This article was originally published on The Mighty.
If you’ve decided to read this writing, my guess is you likely have someone in your life who has a mental illness and who also disappears. You might be aware that yes, this vanishing takes place, but perhaps you don’t know why. Conversely, it could be that you are the person who takes flight, and you’d like a little help with finding the words to explain this phenomenon.
Well, never fear, I am here to help with unraveling this mystery. Or at least as the self-proclaimed expert on disappearing acts, I’d like to suggest some themes I’ve noticed are pretty common. So let’s go ahead and get started.
- “I don’t have enough energy for other people.”
When folks are mentally unwell, every ounce of energy may be going into the basic activities required for living. It can feel like we have no energy left for anything “extra” like seeing a friend.
- “People are better off without me around.”
We may believe that we have nothing to offer, that we have no good qualities, or that no one misses us anyways. Likewise, we may feel like we are too much of a “downer” or will bring down the mood.
- “I can’t fulfill societal norms.”
We may feel overwhelmed by the idea of needing to perform in a certain way. Small talk, smiling, making eye contact, and being dressed appropriately. All of this may just be too much for us right now.
- “I can’t control my emotions.”
We may be experiencing panic attacks, crying fits, or other things we don’t really want others to see. We may be afraid of “causing a scene,” doing something embarrassing, or that we will be judged or ridiculed.
- “I feel embarrassed.”
It could be we haven’t washed our hair for a week, our house may be extremely messy, or perhaps we feel shame that things have “gotten bad again” after being well for a period of time.
- “I don’t know what to say.”
We may feel like a broken record, or that we just don’t know how to explain things. Maybe it isn’t typical for someone of our race, gender, etc. to talk about this. Perhaps our memory and concentration are bad and we can’t find our words. Maybe we tried to talk about this in the past and received a bad reaction.
- “It’s been too long.”
We may want to reconnect but have decided our absence was too lengthy. We may feel reaching out will be too awkward or that you will have moved on and not be interested in us anymore. We may think you are angry with us or don’t like us.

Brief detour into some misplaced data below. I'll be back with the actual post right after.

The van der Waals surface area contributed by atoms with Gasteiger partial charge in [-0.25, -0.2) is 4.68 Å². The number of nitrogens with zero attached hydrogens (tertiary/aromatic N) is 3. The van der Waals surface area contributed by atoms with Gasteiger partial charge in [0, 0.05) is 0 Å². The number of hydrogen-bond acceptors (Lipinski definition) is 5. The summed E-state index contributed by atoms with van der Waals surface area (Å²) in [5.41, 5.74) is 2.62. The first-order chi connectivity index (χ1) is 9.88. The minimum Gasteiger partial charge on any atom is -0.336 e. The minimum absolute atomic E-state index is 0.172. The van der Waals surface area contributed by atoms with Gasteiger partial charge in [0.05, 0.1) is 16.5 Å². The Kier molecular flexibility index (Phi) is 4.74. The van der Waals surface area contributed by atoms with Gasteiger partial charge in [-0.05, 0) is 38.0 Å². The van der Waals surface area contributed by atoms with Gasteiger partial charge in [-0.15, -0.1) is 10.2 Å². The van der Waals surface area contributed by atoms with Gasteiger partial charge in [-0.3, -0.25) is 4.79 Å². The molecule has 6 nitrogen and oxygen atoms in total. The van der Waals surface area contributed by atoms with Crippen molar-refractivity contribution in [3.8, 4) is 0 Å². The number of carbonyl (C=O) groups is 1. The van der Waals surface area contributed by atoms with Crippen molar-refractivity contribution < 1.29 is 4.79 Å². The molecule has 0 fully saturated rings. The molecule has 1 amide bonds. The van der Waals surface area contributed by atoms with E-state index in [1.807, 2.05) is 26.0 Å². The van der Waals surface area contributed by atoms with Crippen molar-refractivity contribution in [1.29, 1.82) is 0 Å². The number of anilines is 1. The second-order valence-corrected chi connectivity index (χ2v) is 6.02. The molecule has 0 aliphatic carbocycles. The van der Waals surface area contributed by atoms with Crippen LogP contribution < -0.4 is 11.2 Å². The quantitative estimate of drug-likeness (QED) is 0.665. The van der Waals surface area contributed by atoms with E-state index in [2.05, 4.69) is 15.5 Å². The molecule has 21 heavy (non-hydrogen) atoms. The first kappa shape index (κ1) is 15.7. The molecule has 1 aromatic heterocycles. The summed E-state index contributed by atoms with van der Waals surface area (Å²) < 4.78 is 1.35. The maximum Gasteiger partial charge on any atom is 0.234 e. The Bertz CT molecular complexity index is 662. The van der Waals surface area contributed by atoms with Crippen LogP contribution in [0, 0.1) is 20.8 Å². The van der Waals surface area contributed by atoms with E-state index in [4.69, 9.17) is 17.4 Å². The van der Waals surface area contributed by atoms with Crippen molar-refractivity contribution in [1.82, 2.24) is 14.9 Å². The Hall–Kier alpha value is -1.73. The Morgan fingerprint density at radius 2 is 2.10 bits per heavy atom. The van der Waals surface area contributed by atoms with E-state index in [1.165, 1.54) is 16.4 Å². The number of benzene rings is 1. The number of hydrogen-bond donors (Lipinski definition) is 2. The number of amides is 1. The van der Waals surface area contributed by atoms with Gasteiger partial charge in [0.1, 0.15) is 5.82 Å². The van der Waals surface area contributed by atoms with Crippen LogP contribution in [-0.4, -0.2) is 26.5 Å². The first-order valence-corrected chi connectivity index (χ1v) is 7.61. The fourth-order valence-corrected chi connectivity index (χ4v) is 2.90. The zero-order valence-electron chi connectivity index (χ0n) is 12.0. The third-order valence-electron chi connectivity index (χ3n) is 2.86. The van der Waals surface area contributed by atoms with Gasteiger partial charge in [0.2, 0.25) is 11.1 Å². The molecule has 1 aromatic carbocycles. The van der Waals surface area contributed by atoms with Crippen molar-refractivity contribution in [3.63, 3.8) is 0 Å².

In truth, I created this list based on my own experience of disappearing because of my mental illnesses and I also included some of the reasons I’ve heard from friends. Like most things in life, the reasons why people disappear can vary and be complex. Your situation may be missing or the explanations may be wrong for your circumstance. That’s OK, simply use it as a guide, and fill in the missing information.
Lastly, I would like to offer some suggestions on how to be helpful to those of us who are “disappearers” as the truth of the matter is we likely do need some human connection.
- Continue to invite us to things.
- Directly tell us you enjoy who we are.
- Be a low-pressure nonjudgmental friend.
- Educate yourself on our conditions.
- Ask us to join you in your errands, encourage us with ours.
- Send little texts, memes, and
- Give some space at times if need be.
- Ask us what we need.
- And above all else be patient!
Are your reasons for disappearing on this list? Did this help you to understand someone who disappears, or give you an idea of how you may support them? Other thoughts or comments, please share below!
If you’d like to follow along with my journey, you can find me on Instagram as @mentalhealthyxe
Heidi Fischer is a mental health advocate who lives in Saskatoon, Canada. Heidi enjoys writing about her personal experience with C-PTSD, Depression, and Anxiety. Heidi is the creator of a popular mental health Instagram called @mentalhealthyxe and can also be found on her website mentalhealthyxe.com.
The somatic/sensory reactions in my body get overwhelming and I can’t keep still and concentrate in public. It’s embarrassing to be super fidgety!
Lack of support and/or understanding from family.